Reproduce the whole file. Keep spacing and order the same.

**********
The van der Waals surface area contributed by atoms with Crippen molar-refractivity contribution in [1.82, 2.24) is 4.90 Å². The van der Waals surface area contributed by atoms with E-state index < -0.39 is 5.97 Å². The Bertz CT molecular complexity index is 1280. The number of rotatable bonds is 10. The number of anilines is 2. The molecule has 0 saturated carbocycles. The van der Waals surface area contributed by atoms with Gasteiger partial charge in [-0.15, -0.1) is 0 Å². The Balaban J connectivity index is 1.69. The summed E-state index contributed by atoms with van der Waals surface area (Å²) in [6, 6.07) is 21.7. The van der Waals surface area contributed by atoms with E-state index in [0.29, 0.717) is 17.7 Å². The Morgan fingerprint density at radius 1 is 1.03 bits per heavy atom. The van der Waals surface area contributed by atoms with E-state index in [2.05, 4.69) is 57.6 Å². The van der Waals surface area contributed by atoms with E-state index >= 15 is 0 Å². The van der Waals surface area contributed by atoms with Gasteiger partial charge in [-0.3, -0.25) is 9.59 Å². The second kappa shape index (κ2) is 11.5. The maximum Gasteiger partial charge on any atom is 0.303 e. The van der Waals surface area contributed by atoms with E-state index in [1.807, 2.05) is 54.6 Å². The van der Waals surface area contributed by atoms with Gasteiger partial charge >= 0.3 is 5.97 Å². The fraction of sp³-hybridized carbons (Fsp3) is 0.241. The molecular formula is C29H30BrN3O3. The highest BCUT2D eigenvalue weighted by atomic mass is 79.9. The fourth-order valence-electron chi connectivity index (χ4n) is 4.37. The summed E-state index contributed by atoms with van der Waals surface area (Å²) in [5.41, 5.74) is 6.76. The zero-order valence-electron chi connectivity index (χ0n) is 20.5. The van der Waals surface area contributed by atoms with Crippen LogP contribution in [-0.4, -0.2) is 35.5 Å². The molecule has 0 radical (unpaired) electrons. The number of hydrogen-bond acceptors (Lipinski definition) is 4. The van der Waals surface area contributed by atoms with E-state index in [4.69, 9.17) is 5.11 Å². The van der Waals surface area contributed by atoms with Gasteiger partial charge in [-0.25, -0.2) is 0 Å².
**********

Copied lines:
The van der Waals surface area contributed by atoms with Crippen molar-refractivity contribution in [1.82, 2.24) is 4.90 Å². The van der Waals surface area contributed by atoms with E-state index < -0.39 is 5.97 Å². The Bertz CT molecular complexity index is 1280. The number of rotatable bonds is 10. The number of anilines is 2. The molecule has 0 saturated carbocycles. The van der Waals surface area contributed by atoms with Gasteiger partial charge in [-0.15, -0.1) is 0 Å². The Balaban J connectivity index is 1.69. The summed E-state index contributed by atoms with van der Waals surface area (Å²) in [6, 6.07) is 21.7. The van der Waals surface area contributed by atoms with E-state index in [0.29, 0.717) is 17.7 Å². The Morgan fingerprint density at radius 1 is 1.03 bits per heavy atom. The van der Waals surface area contributed by atoms with E-state index in [2.05, 4.69) is 57.6 Å². The van der Waals surface area contributed by atoms with E-state index >= 15 is 0 Å². The van der Waals surface area contributed by atoms with Gasteiger partial charge in [-0.3, -0.25) is 9.59 Å². The second kappa shape index (κ2) is 11.5. The maximum Gasteiger partial charge on any atom is 0.303 e. The van der Waals surface area contributed by atoms with E-state index in [1.807, 2.05) is 54.6 Å². The van der Waals surface area contributed by atoms with Gasteiger partial charge >= 0.3 is 5.97 Å². The fraction of sp³-hybridized carbons (Fsp3) is 0.241. The molecular formula is C29H30BrN3O3. The highest BCUT2D eigenvalue weighted by atomic mass is 79.9. The fourth-order valence-electron chi connectivity index (χ4n) is 4.37. The summed E-state index contributed by atoms with van der Waals surface area (Å²) in [5.41, 5.74) is 6.76. The zero-order valence-electron chi connectivity index (χ0n) is 20.5. The van der Waals surface area contributed by atoms with Crippen LogP contribution in [-0.4, -0.2) is 35.5 Å². The molecule has 0 radical (unpaired) electrons. The number of hydrogen-bond acceptors (Lipinski definition) is 4. The van der Waals surface area contributed by atoms with E-state index in [4.69, 9.17) is 5.11 Å². The van der Waals surface area contributed by atoms with Gasteiger partial charge in [-0.25, -0.2) is 0 Å².